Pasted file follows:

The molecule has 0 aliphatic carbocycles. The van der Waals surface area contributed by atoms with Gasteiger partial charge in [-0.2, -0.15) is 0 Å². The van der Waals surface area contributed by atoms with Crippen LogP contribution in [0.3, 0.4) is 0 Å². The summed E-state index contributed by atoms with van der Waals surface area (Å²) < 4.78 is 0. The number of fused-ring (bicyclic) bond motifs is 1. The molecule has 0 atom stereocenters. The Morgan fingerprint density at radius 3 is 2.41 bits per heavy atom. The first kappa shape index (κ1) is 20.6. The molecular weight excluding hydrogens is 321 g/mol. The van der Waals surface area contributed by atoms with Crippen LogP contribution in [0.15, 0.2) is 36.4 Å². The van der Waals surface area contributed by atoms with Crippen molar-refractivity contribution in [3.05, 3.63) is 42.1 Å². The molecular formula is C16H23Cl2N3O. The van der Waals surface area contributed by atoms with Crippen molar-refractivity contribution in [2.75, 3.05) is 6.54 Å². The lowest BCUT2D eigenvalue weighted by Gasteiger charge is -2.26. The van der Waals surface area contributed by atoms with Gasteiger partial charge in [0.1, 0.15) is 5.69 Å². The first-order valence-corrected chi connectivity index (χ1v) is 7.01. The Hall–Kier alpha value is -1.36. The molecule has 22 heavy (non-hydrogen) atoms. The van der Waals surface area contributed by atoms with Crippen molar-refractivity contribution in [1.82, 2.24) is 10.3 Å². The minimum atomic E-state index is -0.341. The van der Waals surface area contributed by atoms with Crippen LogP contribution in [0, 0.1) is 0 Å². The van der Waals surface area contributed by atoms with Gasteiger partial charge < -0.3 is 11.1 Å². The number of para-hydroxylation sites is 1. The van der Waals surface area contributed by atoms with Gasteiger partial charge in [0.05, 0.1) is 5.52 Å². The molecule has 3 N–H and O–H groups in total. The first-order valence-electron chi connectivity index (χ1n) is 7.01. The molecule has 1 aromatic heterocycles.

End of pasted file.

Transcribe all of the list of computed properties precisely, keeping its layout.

The molecule has 0 aliphatic carbocycles. The van der Waals surface area contributed by atoms with Gasteiger partial charge in [-0.2, -0.15) is 0 Å². The van der Waals surface area contributed by atoms with Crippen LogP contribution in [0.3, 0.4) is 0 Å². The summed E-state index contributed by atoms with van der Waals surface area (Å²) < 4.78 is 0. The number of fused-ring (bicyclic) bond motifs is 1. The molecule has 0 atom stereocenters. The Morgan fingerprint density at radius 3 is 2.41 bits per heavy atom. The first kappa shape index (κ1) is 20.6. The molecular weight excluding hydrogens is 321 g/mol. The van der Waals surface area contributed by atoms with Crippen LogP contribution in [0.15, 0.2) is 36.4 Å². The van der Waals surface area contributed by atoms with Crippen molar-refractivity contribution in [3.05, 3.63) is 42.1 Å². The molecular formula is C16H23Cl2N3O. The van der Waals surface area contributed by atoms with Crippen molar-refractivity contribution in [2.75, 3.05) is 6.54 Å². The lowest BCUT2D eigenvalue weighted by Gasteiger charge is -2.26. The van der Waals surface area contributed by atoms with Gasteiger partial charge in [0.1, 0.15) is 5.69 Å². The first-order valence-corrected chi connectivity index (χ1v) is 7.01. The Hall–Kier alpha value is -1.36. The molecule has 22 heavy (non-hydrogen) atoms. The van der Waals surface area contributed by atoms with Crippen molar-refractivity contribution in [1.82, 2.24) is 10.3 Å². The minimum atomic E-state index is -0.341. The van der Waals surface area contributed by atoms with Crippen LogP contribution in [0, 0.1) is 0 Å². The van der Waals surface area contributed by atoms with Gasteiger partial charge < -0.3 is 11.1 Å². The number of para-hydroxylation sites is 1. The van der Waals surface area contributed by atoms with Gasteiger partial charge in [0.05, 0.1) is 5.52 Å². The molecule has 3 N–H and O–H groups in total. The first-order valence-electron chi connectivity index (χ1n) is 7.01. The molecule has 1 aromatic heterocycles.